External ear infections (Otitis) is an infection of the ear canal. Animals’ ear canals are extremely sensitive parts of the ear and easily infected by unwanted organisms. The Literature notes that 80% of animals experiencing ear problems are those with long ears, excessive hair growth in the ears, animals with insufficient airflow that results in the ear canal remaining clammy.
You as pet owner must prevent an environment developing which promotes favourable conditions for unwanted bacterial growth as well as housing of mites.
It is clear that several factors contribute to the development of ear canal problems. The Chinese Sharpei, for instance, is very susceptible to ear canal problems. They have very narrow ear canals resulting in hardly any airflow in the canal to keep it dry. Such a clammy environment is an extremely favourable environment for yeast and other bacterial and unwanted ear organisms.
The fur of dogs with skin conditions, especially species with atopic dermatitis or hypersensitivity (dermatitis) shows various reactions to the colourants, flavourants and preservatives found in food available in the market. Several dog breeds are hypersensitive to maize products containing gluten. There are also other causes in Nature like grass, pollen, flowers and seeds. Inbreeding and genetic factors also play a big role.
Dogs with primary or secondary Seborrhoea usually have a yellow oily liquid excretion from the ear and this excretion is an excellent medium for the build-up of harmful bacteria in the ear canal.
Other contributory factors can be cross contamination of material used to clean the ears such as earbuds and cotton wool used more than once. Another problem can be water in the ears after swimming or when they are bathed with ‘harmful’ soap/shampoos during salon visits. People grooming animals with unsterilized equipment/instruments during haircuts also play a role.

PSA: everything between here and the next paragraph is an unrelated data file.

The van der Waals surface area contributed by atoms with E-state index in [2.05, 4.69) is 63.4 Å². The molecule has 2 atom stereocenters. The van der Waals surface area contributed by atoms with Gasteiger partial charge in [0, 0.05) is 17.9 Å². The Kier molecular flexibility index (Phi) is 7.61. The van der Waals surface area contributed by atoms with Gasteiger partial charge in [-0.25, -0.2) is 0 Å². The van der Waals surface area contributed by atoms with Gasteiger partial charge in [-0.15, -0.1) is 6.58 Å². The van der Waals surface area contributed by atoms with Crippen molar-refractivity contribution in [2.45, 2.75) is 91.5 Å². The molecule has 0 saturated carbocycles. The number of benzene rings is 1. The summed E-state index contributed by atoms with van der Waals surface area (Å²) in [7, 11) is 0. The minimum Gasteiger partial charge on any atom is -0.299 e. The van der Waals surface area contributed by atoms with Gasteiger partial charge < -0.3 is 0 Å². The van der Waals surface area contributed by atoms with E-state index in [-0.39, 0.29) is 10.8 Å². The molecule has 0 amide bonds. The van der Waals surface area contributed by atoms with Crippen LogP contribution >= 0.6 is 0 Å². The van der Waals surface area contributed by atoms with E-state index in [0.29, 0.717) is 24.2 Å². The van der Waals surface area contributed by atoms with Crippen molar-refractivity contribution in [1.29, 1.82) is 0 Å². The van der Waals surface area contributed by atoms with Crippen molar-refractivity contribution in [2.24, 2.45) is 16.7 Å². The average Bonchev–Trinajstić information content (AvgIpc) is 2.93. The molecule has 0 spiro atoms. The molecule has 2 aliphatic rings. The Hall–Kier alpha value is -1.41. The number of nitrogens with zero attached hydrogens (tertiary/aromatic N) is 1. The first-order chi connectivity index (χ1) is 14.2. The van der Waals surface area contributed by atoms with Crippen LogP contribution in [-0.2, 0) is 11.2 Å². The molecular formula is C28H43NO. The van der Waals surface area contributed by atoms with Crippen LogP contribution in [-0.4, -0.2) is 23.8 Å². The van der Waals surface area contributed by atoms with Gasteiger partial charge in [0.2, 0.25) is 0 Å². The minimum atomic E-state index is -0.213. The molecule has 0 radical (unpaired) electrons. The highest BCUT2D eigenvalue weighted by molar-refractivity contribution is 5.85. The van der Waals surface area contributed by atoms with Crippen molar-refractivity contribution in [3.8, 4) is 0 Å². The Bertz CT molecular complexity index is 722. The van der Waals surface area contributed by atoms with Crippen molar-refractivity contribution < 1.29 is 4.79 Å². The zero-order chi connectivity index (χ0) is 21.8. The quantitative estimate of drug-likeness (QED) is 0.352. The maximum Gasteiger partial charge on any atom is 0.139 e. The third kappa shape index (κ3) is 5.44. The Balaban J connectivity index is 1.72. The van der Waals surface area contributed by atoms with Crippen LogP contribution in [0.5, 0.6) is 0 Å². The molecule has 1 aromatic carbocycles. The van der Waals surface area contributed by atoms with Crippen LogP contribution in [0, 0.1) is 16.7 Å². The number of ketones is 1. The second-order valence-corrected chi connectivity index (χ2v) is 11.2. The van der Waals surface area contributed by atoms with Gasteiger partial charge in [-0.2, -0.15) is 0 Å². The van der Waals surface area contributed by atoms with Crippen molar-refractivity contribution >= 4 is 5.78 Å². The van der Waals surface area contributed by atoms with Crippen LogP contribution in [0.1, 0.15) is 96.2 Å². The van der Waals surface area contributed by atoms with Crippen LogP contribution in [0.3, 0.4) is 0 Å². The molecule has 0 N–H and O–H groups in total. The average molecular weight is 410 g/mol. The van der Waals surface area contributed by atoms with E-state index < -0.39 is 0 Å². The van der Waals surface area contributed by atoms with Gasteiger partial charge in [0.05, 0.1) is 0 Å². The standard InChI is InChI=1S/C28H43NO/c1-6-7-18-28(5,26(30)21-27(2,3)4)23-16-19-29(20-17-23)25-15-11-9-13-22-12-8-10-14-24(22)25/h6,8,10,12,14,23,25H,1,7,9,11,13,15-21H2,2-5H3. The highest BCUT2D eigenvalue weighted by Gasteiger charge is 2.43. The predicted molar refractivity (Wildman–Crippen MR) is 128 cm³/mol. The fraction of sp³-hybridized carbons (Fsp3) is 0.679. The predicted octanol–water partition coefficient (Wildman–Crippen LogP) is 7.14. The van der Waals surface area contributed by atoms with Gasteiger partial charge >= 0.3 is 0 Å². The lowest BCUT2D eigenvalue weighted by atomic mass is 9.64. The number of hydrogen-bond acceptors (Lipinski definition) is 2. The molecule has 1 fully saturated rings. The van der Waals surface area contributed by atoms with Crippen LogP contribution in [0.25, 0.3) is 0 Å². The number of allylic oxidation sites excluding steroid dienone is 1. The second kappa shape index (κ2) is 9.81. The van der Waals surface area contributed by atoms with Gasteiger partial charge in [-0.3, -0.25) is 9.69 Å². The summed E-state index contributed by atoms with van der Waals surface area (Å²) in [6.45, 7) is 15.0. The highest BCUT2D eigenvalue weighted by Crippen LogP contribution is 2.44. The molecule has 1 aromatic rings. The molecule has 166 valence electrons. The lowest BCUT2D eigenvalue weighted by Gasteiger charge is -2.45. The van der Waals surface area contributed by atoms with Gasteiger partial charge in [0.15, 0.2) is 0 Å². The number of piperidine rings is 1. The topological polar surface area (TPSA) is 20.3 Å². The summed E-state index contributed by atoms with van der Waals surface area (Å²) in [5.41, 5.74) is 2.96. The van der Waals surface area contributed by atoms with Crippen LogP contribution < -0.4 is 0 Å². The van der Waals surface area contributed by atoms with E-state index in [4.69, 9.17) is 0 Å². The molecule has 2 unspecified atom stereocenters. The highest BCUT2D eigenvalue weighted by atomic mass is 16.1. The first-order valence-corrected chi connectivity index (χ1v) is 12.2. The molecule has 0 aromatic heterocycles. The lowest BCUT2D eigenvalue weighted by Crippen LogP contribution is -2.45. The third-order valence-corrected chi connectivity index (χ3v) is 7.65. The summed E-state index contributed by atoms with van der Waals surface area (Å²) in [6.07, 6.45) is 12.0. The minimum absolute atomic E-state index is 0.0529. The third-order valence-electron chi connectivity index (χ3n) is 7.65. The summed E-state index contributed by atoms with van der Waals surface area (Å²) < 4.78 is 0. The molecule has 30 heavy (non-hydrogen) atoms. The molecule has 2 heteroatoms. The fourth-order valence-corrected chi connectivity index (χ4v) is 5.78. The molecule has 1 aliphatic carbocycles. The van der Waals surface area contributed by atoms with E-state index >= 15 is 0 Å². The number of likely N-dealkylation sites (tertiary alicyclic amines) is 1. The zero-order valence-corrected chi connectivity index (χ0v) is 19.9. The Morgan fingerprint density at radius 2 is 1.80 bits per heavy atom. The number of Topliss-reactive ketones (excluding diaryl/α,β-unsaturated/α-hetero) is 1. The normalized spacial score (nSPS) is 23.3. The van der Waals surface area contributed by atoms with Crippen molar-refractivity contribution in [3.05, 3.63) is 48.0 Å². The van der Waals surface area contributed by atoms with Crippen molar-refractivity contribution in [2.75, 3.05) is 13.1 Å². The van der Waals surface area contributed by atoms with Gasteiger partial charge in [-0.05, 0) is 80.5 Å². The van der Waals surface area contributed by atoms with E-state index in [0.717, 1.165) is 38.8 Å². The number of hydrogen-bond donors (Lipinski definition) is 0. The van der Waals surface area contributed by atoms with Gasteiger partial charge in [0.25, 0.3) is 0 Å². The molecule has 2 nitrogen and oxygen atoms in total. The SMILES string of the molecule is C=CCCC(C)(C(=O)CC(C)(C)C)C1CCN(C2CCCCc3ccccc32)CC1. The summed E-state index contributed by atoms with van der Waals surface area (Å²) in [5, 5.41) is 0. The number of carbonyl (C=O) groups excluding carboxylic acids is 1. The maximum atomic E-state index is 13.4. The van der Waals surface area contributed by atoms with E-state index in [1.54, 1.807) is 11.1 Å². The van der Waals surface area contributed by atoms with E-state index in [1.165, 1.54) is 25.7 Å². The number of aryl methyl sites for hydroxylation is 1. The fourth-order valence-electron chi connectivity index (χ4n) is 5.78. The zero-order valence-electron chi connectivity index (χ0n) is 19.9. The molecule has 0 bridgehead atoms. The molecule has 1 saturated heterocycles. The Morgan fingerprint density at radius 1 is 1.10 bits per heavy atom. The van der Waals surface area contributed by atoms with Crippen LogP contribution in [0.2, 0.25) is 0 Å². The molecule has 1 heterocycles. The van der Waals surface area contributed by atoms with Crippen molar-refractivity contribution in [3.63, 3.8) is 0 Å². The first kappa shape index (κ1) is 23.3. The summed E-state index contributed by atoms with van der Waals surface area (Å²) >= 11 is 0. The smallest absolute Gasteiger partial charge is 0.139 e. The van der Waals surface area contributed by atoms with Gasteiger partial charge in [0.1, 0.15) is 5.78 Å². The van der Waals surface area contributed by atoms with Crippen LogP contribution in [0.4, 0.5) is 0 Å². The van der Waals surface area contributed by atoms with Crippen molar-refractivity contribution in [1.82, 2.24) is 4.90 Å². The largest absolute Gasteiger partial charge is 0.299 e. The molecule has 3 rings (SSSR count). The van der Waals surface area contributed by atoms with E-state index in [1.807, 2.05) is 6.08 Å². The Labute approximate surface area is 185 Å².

Signs of ear infections and/or ear mites
• Shaking of head
• Scratching ears with paws
• Rubbing ears
• Other dogs licking or smelling the ears
• The head is carried fairly low in relation to the body
• Damaged ear flaps that are swollen and/or displaying hair loss
• Whimpering when the ears are touched
• Oily excretion from the ears
• A fear of sound
• Smells emanating from the ears
Types of ear infections
• Ceruminous Otitis
Normally found with primary Seborrhoea. It is the excessive build-up of a yellow, oily wax in the ear canal which creates the ideal medium for the build-up of unwanted bacteria and yeast.
Preventative treatment: Keep the ear and ear canal free of hair, clean and dry.
• Bacterial Otitis
In its acute form is usually caused by the well-known Staphylococci bacteria. The excretion is clammy and usually light brown. Chronic infections are caused by the Proteus and/or Pseudomonas bacteria with a yellow/greenish excretion although there have been exceptions to the rule.
Various types of bacteria can be present with ear infections which can make treatment with antibiotics very challenging:
• Yeast or fungal infections
Yeast or fungal infections can be the result of antibiotic treatment for bacterial ear infections.
Yeast and other infections in the ear can also be the result of dogs that are struggling with Atopic Dermatitis. This is caused by the dietary shortages and is regarded as dermatitis caused by food intake. Seborrheic skin conditions are also attributed to this factor.
Characteristic of this yeast in the ears is the brown, oily wax excretion with a typical smell. Ears have clear signs of inflammation and also physical moisture in the ear canal. These conditions will continue until underlying causes are addressed and resolved.
Pierre van Niekerk © 2015